SPRINGFIELD – Keondra Goldsberry and Nahiomy Martinez were not interested in the possibilities of hydroponics, but they are now.
The two Putnam Vocational and Technical Academy students were among a group of 22 students who participated in this summer’s 21st Century Summer Program.
They presented their project to family and friends in a program conducted at TechSpring, the Baystate Health Innovation Center, on July 30.
Manuel Mantilla II, the coordinator for the program this is part of the Baystate Springfield Educational Partnership, explained the class was designed to “take them out of their comfort zones.” Only two of the students were in the school’s horticulture program.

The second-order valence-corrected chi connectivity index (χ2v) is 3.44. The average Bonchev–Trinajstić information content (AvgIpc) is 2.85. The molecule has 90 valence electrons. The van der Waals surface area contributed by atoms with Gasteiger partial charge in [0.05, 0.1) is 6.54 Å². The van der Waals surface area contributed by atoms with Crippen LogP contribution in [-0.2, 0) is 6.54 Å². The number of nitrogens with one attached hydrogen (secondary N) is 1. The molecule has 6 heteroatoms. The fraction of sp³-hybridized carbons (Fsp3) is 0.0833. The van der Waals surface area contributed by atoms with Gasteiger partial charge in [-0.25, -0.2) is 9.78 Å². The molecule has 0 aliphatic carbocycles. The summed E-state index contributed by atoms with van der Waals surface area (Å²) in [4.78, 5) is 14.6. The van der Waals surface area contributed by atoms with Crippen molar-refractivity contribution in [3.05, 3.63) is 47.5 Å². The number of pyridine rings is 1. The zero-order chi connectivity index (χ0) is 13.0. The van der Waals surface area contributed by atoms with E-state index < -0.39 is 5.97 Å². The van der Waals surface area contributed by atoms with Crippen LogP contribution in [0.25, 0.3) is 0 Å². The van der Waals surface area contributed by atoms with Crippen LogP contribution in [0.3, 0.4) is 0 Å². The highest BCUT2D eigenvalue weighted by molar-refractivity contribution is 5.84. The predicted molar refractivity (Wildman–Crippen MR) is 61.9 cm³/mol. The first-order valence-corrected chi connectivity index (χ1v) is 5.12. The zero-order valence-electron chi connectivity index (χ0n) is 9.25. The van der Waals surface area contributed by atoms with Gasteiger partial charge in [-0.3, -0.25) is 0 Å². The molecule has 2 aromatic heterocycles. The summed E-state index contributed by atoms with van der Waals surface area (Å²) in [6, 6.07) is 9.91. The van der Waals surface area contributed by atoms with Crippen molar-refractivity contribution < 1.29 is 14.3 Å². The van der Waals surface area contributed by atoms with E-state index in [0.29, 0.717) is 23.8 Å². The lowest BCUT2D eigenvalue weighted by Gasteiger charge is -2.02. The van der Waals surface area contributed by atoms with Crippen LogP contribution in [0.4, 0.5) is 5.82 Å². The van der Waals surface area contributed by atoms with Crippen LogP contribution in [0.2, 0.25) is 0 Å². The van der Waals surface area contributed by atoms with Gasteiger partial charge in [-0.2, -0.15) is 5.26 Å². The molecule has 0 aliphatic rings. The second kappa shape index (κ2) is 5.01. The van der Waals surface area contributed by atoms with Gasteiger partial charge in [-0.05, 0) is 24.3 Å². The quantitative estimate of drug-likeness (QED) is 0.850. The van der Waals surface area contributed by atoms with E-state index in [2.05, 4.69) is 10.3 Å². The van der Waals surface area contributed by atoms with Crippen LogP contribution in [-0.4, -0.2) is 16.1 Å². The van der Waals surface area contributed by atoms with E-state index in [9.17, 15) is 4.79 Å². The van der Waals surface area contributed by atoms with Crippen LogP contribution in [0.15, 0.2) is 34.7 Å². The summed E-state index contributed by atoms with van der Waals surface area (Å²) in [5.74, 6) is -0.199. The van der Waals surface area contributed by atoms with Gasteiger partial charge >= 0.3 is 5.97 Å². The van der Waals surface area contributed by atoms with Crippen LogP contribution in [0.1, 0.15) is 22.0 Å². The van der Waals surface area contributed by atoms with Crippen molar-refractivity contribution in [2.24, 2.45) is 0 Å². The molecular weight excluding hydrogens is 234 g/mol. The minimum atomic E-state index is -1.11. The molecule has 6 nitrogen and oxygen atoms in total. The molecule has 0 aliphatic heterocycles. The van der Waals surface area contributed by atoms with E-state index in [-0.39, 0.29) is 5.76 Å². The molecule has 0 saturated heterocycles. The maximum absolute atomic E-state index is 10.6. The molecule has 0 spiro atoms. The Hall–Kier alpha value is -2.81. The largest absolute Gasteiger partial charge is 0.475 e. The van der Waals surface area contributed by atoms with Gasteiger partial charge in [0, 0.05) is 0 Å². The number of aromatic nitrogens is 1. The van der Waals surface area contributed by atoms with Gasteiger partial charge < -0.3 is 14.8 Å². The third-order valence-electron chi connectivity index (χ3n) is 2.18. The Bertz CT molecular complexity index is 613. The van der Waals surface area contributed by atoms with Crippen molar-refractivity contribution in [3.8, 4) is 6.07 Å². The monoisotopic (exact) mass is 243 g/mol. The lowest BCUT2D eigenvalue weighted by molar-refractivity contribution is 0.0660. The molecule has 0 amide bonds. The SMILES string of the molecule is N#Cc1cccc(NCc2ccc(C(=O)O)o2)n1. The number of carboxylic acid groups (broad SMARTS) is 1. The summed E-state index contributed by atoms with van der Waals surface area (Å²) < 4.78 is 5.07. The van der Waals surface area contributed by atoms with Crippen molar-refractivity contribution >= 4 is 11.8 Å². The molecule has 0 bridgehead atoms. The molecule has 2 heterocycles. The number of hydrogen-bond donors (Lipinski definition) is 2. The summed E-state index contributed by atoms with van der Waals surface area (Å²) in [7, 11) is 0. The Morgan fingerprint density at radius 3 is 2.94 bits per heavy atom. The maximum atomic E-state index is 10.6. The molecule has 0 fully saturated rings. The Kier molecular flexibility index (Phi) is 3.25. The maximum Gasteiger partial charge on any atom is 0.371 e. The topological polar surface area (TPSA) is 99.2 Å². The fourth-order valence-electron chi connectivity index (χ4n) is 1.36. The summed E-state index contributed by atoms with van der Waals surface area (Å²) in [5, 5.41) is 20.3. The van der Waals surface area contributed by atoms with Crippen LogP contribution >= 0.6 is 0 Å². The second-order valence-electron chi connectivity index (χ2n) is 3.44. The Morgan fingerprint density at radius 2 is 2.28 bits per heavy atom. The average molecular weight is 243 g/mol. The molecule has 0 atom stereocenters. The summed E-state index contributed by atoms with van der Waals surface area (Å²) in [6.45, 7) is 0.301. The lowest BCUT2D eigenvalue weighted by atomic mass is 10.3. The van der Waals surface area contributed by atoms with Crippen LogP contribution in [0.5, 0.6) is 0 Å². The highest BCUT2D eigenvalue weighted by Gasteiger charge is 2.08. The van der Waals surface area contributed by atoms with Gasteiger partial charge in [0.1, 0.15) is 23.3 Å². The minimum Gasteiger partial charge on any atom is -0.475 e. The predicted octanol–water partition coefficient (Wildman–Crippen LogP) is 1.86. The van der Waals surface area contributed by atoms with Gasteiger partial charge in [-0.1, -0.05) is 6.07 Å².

This is the fifth summer the six-week class has been offered and Mantilla said it exposed students to not only to science, but math and English language arts. He added that although the students may have declared a major, the program is designed to have young people consider the sciences.
Goldsberry and Martinez explained their task this summer was to study hydroponics and to successfully build self-contained growing environment. They showed how a section of plastic pipe supported several clumps of rock wool in which lettuce seeds had sprouted. The seed received necessary nutrients from a pumping system that bring enriched water from a sealed bucket. The water that is not used is retuned to the bucket.
Goldsberry called the system “eco-friendly” and added hydroponics would benefit a community such as Springfield as plants would grow around the year.
Martinez said the project was “very exciting.”
Goldsberry, who is studying cosmetology, said she could see using such technology to grow avocados and cucumbers in a salon.